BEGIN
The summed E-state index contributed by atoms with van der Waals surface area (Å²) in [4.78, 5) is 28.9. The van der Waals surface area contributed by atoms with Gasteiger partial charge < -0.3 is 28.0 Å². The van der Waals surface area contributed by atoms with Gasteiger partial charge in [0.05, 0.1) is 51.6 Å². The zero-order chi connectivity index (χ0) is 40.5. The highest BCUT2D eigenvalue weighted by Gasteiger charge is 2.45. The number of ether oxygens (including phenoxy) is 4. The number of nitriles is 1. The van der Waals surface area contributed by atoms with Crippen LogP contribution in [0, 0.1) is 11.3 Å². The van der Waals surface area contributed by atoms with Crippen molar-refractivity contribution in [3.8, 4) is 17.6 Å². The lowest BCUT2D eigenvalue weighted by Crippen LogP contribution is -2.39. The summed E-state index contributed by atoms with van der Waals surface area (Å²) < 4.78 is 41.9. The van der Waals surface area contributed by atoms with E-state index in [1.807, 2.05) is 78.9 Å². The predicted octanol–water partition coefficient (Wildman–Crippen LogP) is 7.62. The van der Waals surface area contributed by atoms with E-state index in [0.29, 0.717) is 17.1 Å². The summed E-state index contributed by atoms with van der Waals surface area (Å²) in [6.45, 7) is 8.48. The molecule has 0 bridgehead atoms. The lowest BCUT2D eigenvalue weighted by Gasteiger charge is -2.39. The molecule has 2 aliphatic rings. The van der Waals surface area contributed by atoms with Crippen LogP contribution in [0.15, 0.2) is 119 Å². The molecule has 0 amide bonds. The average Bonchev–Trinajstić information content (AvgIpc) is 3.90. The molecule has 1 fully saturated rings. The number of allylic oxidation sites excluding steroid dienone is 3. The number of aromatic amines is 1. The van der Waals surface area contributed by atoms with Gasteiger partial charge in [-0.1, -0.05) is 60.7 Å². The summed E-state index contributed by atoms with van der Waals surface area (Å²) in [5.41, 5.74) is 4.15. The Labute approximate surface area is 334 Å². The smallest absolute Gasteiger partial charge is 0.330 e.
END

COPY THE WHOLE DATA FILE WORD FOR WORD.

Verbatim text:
The summed E-state index contributed by atoms with van der Waals surface area (Å²) in [4.78, 5) is 28.9. The van der Waals surface area contributed by atoms with Gasteiger partial charge < -0.3 is 28.0 Å². The van der Waals surface area contributed by atoms with Gasteiger partial charge in [0.05, 0.1) is 51.6 Å². The zero-order chi connectivity index (χ0) is 40.5. The highest BCUT2D eigenvalue weighted by Gasteiger charge is 2.45. The number of ether oxygens (including phenoxy) is 4. The number of nitriles is 1. The van der Waals surface area contributed by atoms with Crippen LogP contribution in [0, 0.1) is 11.3 Å². The van der Waals surface area contributed by atoms with Crippen molar-refractivity contribution in [3.8, 4) is 17.6 Å². The lowest BCUT2D eigenvalue weighted by Crippen LogP contribution is -2.39. The summed E-state index contributed by atoms with van der Waals surface area (Å²) < 4.78 is 41.9. The van der Waals surface area contributed by atoms with E-state index in [1.807, 2.05) is 78.9 Å². The predicted octanol–water partition coefficient (Wildman–Crippen LogP) is 7.62. The van der Waals surface area contributed by atoms with E-state index in [0.29, 0.717) is 17.1 Å². The summed E-state index contributed by atoms with van der Waals surface area (Å²) in [6.45, 7) is 8.48. The molecule has 0 bridgehead atoms. The lowest BCUT2D eigenvalue weighted by Gasteiger charge is -2.39. The molecule has 2 aliphatic rings. The van der Waals surface area contributed by atoms with Crippen LogP contribution in [0.15, 0.2) is 119 Å². The molecule has 0 amide bonds. The average Bonchev–Trinajstić information content (AvgIpc) is 3.90. The molecule has 1 fully saturated rings. The number of allylic oxidation sites excluding steroid dienone is 3. The number of aromatic amines is 1. The van der Waals surface area contributed by atoms with Gasteiger partial charge in [-0.1, -0.05) is 60.7 Å². The summed E-state index contributed by atoms with van der Waals surface area (Å²) in [5.41, 5.74) is 4.15. The Labute approximate surface area is 334 Å². The smallest absolute Gasteiger partial charge is 0.330 e.